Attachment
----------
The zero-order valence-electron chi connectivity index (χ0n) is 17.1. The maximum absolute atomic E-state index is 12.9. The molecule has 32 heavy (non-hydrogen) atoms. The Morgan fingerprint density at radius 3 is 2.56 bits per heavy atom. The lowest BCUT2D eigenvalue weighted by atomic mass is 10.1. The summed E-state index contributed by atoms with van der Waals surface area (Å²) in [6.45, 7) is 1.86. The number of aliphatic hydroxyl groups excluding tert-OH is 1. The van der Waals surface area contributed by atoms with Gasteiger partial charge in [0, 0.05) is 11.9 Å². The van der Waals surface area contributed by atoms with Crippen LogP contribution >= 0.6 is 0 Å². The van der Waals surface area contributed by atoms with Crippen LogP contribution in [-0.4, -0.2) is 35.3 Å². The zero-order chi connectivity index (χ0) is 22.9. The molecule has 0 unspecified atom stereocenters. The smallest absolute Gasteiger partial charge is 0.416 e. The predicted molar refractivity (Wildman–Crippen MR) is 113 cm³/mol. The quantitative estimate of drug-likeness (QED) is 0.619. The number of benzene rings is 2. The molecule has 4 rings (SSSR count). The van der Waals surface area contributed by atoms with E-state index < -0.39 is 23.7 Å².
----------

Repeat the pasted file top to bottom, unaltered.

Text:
The zero-order valence-electron chi connectivity index (χ0n) is 17.1. The maximum absolute atomic E-state index is 12.9. The molecule has 32 heavy (non-hydrogen) atoms. The Morgan fingerprint density at radius 3 is 2.56 bits per heavy atom. The lowest BCUT2D eigenvalue weighted by atomic mass is 10.1. The summed E-state index contributed by atoms with van der Waals surface area (Å²) in [6.45, 7) is 1.86. The number of aliphatic hydroxyl groups excluding tert-OH is 1. The van der Waals surface area contributed by atoms with Gasteiger partial charge in [0, 0.05) is 11.9 Å². The van der Waals surface area contributed by atoms with Crippen LogP contribution >= 0.6 is 0 Å². The van der Waals surface area contributed by atoms with Crippen LogP contribution in [-0.4, -0.2) is 35.3 Å². The zero-order chi connectivity index (χ0) is 22.9. The molecule has 0 unspecified atom stereocenters. The smallest absolute Gasteiger partial charge is 0.416 e. The predicted molar refractivity (Wildman–Crippen MR) is 113 cm³/mol. The quantitative estimate of drug-likeness (QED) is 0.619. The number of benzene rings is 2. The molecule has 4 rings (SSSR count). The van der Waals surface area contributed by atoms with E-state index < -0.39 is 23.7 Å².